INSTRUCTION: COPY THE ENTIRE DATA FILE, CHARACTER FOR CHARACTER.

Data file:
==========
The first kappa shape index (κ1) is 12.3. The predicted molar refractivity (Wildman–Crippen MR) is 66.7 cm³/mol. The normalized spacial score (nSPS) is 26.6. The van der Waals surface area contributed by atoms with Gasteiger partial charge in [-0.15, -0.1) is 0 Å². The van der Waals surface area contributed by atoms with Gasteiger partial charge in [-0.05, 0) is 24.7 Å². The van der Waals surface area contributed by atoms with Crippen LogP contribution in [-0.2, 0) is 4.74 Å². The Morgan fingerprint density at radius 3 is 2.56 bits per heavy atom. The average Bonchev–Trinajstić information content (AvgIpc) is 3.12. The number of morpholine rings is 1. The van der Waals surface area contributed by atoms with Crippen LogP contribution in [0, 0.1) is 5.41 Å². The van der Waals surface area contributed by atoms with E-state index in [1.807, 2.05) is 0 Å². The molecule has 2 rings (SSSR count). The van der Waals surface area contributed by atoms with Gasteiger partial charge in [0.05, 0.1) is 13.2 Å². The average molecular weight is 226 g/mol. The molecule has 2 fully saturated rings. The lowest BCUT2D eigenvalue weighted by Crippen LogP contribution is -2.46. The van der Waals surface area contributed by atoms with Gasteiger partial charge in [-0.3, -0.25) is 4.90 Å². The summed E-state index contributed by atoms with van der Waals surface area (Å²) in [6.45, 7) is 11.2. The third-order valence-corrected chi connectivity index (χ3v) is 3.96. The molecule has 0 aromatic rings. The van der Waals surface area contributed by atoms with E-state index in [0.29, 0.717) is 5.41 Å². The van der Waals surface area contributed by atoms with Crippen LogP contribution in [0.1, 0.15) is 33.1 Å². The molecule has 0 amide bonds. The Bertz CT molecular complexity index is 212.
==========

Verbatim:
The first kappa shape index (κ1) is 12.3. The predicted molar refractivity (Wildman–Crippen MR) is 66.7 cm³/mol. The normalized spacial score (nSPS) is 26.6. The van der Waals surface area contributed by atoms with Gasteiger partial charge in [-0.15, -0.1) is 0 Å². The van der Waals surface area contributed by atoms with Gasteiger partial charge in [-0.05, 0) is 24.7 Å². The van der Waals surface area contributed by atoms with Crippen LogP contribution in [-0.2, 0) is 4.74 Å². The Morgan fingerprint density at radius 3 is 2.56 bits per heavy atom. The average Bonchev–Trinajstić information content (AvgIpc) is 3.12. The number of morpholine rings is 1. The van der Waals surface area contributed by atoms with Crippen LogP contribution in [0, 0.1) is 5.41 Å². The van der Waals surface area contributed by atoms with E-state index in [1.807, 2.05) is 0 Å². The molecule has 2 rings (SSSR count). The van der Waals surface area contributed by atoms with Gasteiger partial charge in [0.05, 0.1) is 13.2 Å². The average molecular weight is 226 g/mol. The molecule has 2 fully saturated rings. The lowest BCUT2D eigenvalue weighted by Crippen LogP contribution is -2.46. The van der Waals surface area contributed by atoms with Gasteiger partial charge in [-0.3, -0.25) is 4.90 Å². The summed E-state index contributed by atoms with van der Waals surface area (Å²) in [6.45, 7) is 11.2. The third-order valence-corrected chi connectivity index (χ3v) is 3.96. The molecule has 0 aromatic rings. The van der Waals surface area contributed by atoms with E-state index in [0.29, 0.717) is 5.41 Å². The van der Waals surface area contributed by atoms with Crippen LogP contribution in [0.1, 0.15) is 33.1 Å². The molecule has 0 amide bonds. The Bertz CT molecular complexity index is 212.